Over recent years, carp fishing in the UK has really taken off in popularity. But the first question that always seems to be asked from a newcomer is. 'What bait did you catch that on Mister?' Or, 'What rig did you use?'
From experience, those questions should be the last pieces of the puzzle. The most important question should be, 'Where are the fish?' The amount of times I see anglers arrive in the car park and head straight to their favourite swim, without so much as a quick recce lap around the lake really surprises me. What makes you think the fish will still be in the same area they were the last time you caught from there?
Time spent walking, looking, climbing trees, checking margins and generally watching the water for any signs of fish, can be invaluable. Many recommend asking other anglers if they've had any luck or seen anything. But you'll get the odd angler that'll keep it quiet or try and throw you off the scent. So it's always best to turn up with an open mind, rather than have a pre-determined plan in your head. Take your time to find the fish, and don't just set up in the swim closest to the car park, because it's the shortest walk!
Several years ago, I was fishing a water for the first time. I managed a decent result on my first few hours fishing. I later found out the name of this area I was concentrating on was called 'no carp corner'. I wonder if I'd have fished there if I'd have known that previously. I had two takes in the space of a couple of hours and landed both of them. It just goes to show, you can spend days in the wrong spot and blank, or a much shorter period of time in the right spot and really see some results. If I could sum this up in one word, it'd be LOCATION.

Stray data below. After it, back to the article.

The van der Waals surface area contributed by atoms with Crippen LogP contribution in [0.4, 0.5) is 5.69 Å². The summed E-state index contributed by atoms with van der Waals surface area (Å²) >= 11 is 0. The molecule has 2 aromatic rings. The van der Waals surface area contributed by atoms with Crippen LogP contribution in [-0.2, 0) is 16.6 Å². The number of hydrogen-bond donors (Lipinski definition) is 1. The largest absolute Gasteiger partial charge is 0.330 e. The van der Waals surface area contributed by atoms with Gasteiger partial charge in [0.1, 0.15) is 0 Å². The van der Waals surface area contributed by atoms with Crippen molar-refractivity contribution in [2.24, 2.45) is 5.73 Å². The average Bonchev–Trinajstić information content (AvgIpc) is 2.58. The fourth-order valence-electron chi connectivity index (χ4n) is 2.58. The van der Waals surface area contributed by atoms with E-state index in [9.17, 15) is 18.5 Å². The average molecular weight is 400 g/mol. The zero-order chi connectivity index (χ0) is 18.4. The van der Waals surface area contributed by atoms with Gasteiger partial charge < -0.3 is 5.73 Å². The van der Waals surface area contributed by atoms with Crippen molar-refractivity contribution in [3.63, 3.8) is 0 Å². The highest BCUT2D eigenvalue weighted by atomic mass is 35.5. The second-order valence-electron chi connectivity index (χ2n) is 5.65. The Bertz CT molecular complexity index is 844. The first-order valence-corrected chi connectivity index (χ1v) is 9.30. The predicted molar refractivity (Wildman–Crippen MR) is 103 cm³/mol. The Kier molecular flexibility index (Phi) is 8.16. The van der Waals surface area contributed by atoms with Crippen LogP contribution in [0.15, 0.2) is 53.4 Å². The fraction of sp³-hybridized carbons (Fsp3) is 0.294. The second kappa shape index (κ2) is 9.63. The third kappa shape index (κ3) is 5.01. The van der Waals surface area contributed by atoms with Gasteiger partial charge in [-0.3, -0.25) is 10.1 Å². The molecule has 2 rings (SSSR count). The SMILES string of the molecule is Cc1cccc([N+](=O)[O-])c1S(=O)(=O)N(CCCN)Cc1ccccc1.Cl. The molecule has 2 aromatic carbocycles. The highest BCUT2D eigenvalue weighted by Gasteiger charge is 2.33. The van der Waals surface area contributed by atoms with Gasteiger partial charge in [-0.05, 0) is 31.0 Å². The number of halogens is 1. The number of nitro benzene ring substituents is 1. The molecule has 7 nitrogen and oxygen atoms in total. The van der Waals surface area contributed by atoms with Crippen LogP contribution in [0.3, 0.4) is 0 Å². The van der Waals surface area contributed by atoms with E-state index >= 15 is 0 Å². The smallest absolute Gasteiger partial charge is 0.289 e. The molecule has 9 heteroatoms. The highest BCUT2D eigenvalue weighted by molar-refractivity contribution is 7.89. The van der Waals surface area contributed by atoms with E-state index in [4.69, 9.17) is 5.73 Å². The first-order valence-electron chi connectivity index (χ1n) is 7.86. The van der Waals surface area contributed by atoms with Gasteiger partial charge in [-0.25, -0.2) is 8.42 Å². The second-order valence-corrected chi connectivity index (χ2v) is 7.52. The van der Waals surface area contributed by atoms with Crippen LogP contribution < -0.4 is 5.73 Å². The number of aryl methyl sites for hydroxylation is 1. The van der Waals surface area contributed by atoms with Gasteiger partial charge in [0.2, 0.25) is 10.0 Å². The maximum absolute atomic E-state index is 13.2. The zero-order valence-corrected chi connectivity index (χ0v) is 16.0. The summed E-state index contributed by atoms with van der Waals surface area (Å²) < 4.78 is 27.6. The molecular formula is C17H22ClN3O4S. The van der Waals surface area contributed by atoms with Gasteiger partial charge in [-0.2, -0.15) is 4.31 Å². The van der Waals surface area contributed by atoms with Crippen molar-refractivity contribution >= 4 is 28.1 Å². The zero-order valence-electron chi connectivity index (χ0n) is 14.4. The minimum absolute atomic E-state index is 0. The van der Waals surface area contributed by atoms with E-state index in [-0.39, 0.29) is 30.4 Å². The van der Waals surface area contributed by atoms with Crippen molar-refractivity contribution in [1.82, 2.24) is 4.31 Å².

Many factors can influence where the fish could be, wind direction, sunlight, wind temperature, air pressure, angling pressure, watersports activity, snags or cover, and weed beds, just to name a few. It's worth keeping an eye on what the wind has been doing leading up to your trip. Doing this will enable you to know if you're fishing with a new wind, or a stale wind. The latter can sometimes have the opposite effect, and the fish may well be on the back of the wind. If you've been keeping an eye on the weather, you'll be able to turn up and know whether to start your search on the end of the wind, or the back of it.
Remember, worry about rigs and bait last, first concentrate on finding the fish.
Keeping on a similar theme, next time I'll write about the importance of staying mobile, and keeping kit down to a minimum. A tactic used by a friend of mine, to devasting effect.
Thanks for taking the time to stop by.
The harder I work, the luckier I become.